Abilene’s annual MLK march brought hundreds together to walk across the MLK bridge on Monday.
For the last three decades the Royals family has organized this event so that people from all over Abilene can unite to celebrate the life of Dr. Martin Luther King Jr. and what he stood for.
Before the walk began, attendees heard from Michael T. Royals and Anthony Williams, the mayor of Abilene. Both thanked everyone for coming and shared reasons as to why it was so important for the community to come together to stand for something that was bigger than any one individual.
“You look at all who make up the march today. A very diverse group of people, old and young. It symbolizes and articulates the things that Dr. King expressed,” Williams said.
Royals and Williams said they were happy at the turnout they had for the march. In the large scheme of things they knew that was what the whole day was about.
“Can we all work together? For the betterment of each other to move our world forward. That’s what this march is about and that is why this day was a proud moment, not just for Abilene, but this is an example for our entire nation,” Williams said.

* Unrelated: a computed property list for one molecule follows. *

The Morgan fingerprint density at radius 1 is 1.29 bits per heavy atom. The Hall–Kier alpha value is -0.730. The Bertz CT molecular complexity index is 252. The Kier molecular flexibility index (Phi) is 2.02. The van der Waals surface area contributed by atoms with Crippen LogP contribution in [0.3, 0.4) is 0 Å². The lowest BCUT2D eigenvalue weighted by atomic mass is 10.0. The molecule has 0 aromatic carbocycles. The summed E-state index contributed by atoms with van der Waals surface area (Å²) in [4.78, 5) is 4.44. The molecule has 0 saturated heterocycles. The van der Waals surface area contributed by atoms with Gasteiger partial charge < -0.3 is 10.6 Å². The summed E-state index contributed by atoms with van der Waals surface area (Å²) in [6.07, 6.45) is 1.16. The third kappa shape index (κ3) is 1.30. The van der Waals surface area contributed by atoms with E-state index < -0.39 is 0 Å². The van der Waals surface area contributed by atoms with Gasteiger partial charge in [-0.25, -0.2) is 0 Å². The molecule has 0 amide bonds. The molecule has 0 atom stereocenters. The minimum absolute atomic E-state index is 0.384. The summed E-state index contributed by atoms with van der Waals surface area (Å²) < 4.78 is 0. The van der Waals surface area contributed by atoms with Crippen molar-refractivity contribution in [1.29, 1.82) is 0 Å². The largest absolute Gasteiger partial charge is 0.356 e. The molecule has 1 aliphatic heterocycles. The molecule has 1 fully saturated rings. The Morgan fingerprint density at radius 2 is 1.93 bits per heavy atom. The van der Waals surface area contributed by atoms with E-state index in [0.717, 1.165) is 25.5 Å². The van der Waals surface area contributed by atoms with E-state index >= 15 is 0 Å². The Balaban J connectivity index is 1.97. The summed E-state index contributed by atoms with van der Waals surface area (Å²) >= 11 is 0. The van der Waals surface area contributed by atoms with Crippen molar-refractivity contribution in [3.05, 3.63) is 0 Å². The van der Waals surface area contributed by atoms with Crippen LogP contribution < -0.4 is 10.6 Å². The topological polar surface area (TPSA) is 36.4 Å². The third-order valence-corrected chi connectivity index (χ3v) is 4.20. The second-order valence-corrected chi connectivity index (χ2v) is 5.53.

Among the many people that showed up to march, Dr. Douglas Foster, professor emeritus of church history, had a few words to describe what the bigger meaning of this march meant to this community.
“What Martin Luther King stood for is a universal need to see people as God sees them. The bottom line is a system of white supremacy has existed in this nation from the beginning and continues even in times past the Civil Rights movement,” Foster said.
“For a community of the number of people that came together today, to march shoulder to shoulder, side by side, was a statement that we are committed to try to do what God would have us to do. And that is to see each other as he sees us,” Foster said.
Once the march concluded the crowd gathered for some final words from a few people that made all of it possible.
“This is not just a march. It is a walk for community. But as you walk, know that you are standing for unity,” Dr. Kelvin J. Kelley, associate professor of practical theology at HSU, said.
Right as people were about to be sent on their way everyone was left with some powerful words.
“There may be many colors out here. But if I cut you open, we will all bleed red,” Michael T. Royals said.